A bill aimed to reduce frivolous lawsuits in Texas could mistakenly weaken our free speech protections.
Senate Bill 896 was pitched as a way to stop attorneys from abusing the law, but critics argue a provision actually works against that theory.
"Well-funded plaintiffs who don't like being criticized, using the judicial system, and I would say abusing the judicial system, to snuff out that dissent," says attorney Stacy Allen who represents the Texas Association of Broadcasters.
Allen says it could force newsrooms to pull back from investigative journalism.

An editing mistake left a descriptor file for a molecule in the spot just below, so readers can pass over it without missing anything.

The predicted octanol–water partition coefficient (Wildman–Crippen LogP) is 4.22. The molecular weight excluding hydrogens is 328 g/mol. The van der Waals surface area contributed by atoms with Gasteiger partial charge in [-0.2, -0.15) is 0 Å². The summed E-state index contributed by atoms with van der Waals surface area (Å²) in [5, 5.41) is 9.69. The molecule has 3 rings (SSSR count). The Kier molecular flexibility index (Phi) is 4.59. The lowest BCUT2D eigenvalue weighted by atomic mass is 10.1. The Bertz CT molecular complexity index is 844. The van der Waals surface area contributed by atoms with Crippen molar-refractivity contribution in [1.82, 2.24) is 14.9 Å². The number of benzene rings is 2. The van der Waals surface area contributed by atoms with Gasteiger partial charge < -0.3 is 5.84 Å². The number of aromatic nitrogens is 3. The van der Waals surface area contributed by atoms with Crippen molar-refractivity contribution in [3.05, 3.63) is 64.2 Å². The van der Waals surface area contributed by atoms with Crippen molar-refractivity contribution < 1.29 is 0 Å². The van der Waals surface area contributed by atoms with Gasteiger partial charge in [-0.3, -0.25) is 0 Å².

"Without the (anti-SLAPP) statute, a journalist would have to go through an entire lawsuit before they could get a ruling that, in fact, there was no defamation, there was no liable," he says.
That would discourage free speech.
"That's a right that's getting harder and harder to enforce. More and more forces are aligned to suppress it. The anti-SLAPP statute is one of the primary protections that every Texan has to speak his mind," adds Allen.
The bill already cleared the Texas Senate, but has yet to get a second reading in the House.